On this book there is a complete chapter dedicated to this rose and its variations, being this the first version "from the author" of its diagram. Before, in 1994, during the New York Convention, Kawasaki teached the rose to the american creator Joseph Wu and he folded and gifted one to his friend Winson Chan. He unfolded the gift and developed a folding sequence and diagram, which was published and spread trough the net, becoming very popular and known as the "New Kawasaky Rose". Later, japanese Kunihiko Kasahara published in his book "Origami for the Connoisseur" a diagram a little less elaborated than Chan's and called it the "Original Kawasakai Rose". Many other variations has been created over this three diagrams, to get a larger number of petals or diferents finishing details, but the heart of this figure, the twisting fold, remains unvariable as a testimony of the geniality of its author.

Chan's diagram remains being my favourite, mostly because its final result and also I guess because sentimental reasons (it was one of the first figures I've memorized and gifted) However, I have to admit that its 22.5º grid pre-folded takes out all ellegance to the next steps in the folding. Here there is a video about how the rose is collapsed from its pre-folded CP.

It is precisely the analysis of the New Rose what gave the folder a deep learning about the relationship between geometry and origami. To build this rose is almost being creating, step by step, the CP of the figure, to collapse it then in a couple of master moves. The point I want to remark is that anyone who has folded this a couple of times can realize that the pre-folding of the grid is unnecessary to get tits main folds (step 12 of Chan's diagram). The perfect geometry of Kawasaki give us a large number of references to achieve every one of them from two simple diagonal lines at 22.5º. This is especially useful when you use thick papers o textured to fold the rose, because Chan's method to draw the grid lose accuracy over the edges.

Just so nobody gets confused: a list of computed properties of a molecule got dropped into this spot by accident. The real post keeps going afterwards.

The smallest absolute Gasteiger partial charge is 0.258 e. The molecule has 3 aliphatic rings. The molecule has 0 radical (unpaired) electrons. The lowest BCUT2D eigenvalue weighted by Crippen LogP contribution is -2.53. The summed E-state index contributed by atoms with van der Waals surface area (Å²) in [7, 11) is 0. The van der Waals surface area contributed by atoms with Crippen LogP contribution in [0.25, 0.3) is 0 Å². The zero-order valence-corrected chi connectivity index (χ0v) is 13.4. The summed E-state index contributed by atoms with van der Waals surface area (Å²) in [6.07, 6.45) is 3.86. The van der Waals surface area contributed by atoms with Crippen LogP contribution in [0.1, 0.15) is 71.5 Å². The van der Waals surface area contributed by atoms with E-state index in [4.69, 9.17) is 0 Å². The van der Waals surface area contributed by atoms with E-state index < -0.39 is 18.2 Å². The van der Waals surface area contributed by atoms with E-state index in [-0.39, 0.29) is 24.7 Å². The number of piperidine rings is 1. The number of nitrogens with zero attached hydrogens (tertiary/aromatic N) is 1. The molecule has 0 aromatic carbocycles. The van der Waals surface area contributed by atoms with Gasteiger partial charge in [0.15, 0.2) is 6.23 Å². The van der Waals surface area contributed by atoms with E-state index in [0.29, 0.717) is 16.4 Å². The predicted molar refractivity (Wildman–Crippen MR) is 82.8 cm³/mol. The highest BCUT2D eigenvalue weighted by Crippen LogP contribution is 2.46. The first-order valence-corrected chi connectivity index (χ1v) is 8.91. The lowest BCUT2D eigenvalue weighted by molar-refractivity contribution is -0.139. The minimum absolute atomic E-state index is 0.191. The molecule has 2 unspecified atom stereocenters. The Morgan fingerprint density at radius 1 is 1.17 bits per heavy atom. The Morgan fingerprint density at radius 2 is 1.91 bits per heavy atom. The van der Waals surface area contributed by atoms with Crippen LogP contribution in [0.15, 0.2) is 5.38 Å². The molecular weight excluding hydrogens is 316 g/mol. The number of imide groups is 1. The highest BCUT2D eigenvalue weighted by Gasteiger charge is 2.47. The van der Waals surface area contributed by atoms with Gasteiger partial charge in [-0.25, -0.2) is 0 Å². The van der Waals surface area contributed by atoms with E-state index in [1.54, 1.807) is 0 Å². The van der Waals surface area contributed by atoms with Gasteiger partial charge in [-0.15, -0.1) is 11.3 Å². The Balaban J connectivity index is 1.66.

With this in mind, and studying a little, I could develop a diagram to get the full figure from a couple of reference lines, including the secondary petals from steps 9 to 11 on Chan's diagram.

For example, to generate folds from Chan's step 12, it is only necessary the axial line and a reference point, aligning the line over itself and marking the fold passing through the reference point, as I show in the next image:
Is when I remember my old Maths teacher at school, saying by memory: "there is one and just one perpendicular line to a given line which passes through a given point". That can be read as an Origami Theorem: "To fold a perpendicular line of a given one is necessary only that line and a given point"

There are also other references to follow in this particular fold, as I show them in the image above.

Same thing occurs with the other folds from that step:

My hope was to get the rose whit the less possible number of foldings, to get the petals as much clean as possible, but at the end, just a few of them can be avoided. Also the sequence itself is as complicated as Chan's (or even more). All I could keep was the great experience of having learned a lot and grown-up in my relationship with folding and geometry, both things which justify the experience and that's why I share it to anyone who desires to try it. This is the link to the document Google Base page and thi is the direct link to the document (it is zip pdf file and its size is about 1 Mb):

Many regards and luck if you try it :), I'll be happy to answer any question about it.